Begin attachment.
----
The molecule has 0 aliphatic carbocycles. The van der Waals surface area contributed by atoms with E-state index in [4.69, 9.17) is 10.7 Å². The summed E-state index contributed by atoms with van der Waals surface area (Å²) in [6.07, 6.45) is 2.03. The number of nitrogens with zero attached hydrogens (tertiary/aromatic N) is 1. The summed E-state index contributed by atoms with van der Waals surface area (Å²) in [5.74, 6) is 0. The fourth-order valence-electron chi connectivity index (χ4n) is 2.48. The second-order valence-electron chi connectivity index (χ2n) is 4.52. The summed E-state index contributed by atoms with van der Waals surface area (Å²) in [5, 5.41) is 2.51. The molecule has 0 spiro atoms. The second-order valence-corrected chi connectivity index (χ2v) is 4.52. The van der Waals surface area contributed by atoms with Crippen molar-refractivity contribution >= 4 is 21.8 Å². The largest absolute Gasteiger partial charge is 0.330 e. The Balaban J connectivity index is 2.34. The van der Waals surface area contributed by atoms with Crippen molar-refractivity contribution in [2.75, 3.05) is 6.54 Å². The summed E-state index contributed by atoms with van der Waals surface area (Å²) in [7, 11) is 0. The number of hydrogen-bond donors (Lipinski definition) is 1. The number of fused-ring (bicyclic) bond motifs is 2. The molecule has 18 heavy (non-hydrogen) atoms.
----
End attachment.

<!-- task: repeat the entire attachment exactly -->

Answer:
The molecule has 0 aliphatic carbocycles. The van der Waals surface area contributed by atoms with E-state index in [4.69, 9.17) is 10.7 Å². The summed E-state index contributed by atoms with van der Waals surface area (Å²) in [6.07, 6.45) is 2.03. The number of nitrogens with zero attached hydrogens (tertiary/aromatic N) is 1. The summed E-state index contributed by atoms with van der Waals surface area (Å²) in [5.74, 6) is 0. The fourth-order valence-electron chi connectivity index (χ4n) is 2.48. The second-order valence-electron chi connectivity index (χ2n) is 4.52. The summed E-state index contributed by atoms with van der Waals surface area (Å²) in [5, 5.41) is 2.51. The molecule has 0 spiro atoms. The second-order valence-corrected chi connectivity index (χ2v) is 4.52. The van der Waals surface area contributed by atoms with Crippen molar-refractivity contribution >= 4 is 21.8 Å². The largest absolute Gasteiger partial charge is 0.330 e. The Balaban J connectivity index is 2.34. The van der Waals surface area contributed by atoms with Crippen molar-refractivity contribution in [2.75, 3.05) is 6.54 Å². The summed E-state index contributed by atoms with van der Waals surface area (Å²) in [7, 11) is 0. The number of hydrogen-bond donors (Lipinski definition) is 1. The number of fused-ring (bicyclic) bond motifs is 2. The molecule has 18 heavy (non-hydrogen) atoms.